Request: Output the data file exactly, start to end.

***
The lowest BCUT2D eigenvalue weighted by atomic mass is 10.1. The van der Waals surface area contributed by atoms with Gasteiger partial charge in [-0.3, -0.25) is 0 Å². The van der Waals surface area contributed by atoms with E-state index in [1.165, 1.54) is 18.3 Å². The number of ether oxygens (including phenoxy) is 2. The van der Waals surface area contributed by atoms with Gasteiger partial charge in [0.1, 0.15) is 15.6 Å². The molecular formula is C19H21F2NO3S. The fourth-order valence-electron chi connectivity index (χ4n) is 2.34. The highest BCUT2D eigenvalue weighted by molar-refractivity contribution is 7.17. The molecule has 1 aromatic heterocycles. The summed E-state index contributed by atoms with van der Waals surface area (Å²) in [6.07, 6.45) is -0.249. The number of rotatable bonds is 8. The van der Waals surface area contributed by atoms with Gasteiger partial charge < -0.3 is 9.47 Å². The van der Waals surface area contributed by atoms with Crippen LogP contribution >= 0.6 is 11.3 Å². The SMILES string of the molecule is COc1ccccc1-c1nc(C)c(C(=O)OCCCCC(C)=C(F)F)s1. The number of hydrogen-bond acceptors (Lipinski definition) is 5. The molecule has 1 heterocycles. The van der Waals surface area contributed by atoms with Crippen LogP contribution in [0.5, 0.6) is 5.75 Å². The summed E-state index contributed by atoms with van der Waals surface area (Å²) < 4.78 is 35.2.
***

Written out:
The lowest BCUT2D eigenvalue weighted by atomic mass is 10.1. The van der Waals surface area contributed by atoms with Gasteiger partial charge in [-0.3, -0.25) is 0 Å². The van der Waals surface area contributed by atoms with E-state index in [1.165, 1.54) is 18.3 Å². The number of ether oxygens (including phenoxy) is 2. The van der Waals surface area contributed by atoms with Gasteiger partial charge in [0.1, 0.15) is 15.6 Å². The molecular formula is C19H21F2NO3S. The fourth-order valence-electron chi connectivity index (χ4n) is 2.34. The highest BCUT2D eigenvalue weighted by molar-refractivity contribution is 7.17. The molecule has 1 aromatic heterocycles. The summed E-state index contributed by atoms with van der Waals surface area (Å²) in [6.07, 6.45) is -0.249. The number of rotatable bonds is 8. The van der Waals surface area contributed by atoms with Gasteiger partial charge < -0.3 is 9.47 Å². The van der Waals surface area contributed by atoms with Crippen LogP contribution >= 0.6 is 11.3 Å². The SMILES string of the molecule is COc1ccccc1-c1nc(C)c(C(=O)OCCCCC(C)=C(F)F)s1. The number of hydrogen-bond acceptors (Lipinski definition) is 5. The molecule has 1 heterocycles. The van der Waals surface area contributed by atoms with Crippen LogP contribution in [0.5, 0.6) is 5.75 Å². The summed E-state index contributed by atoms with van der Waals surface area (Å²) < 4.78 is 35.2.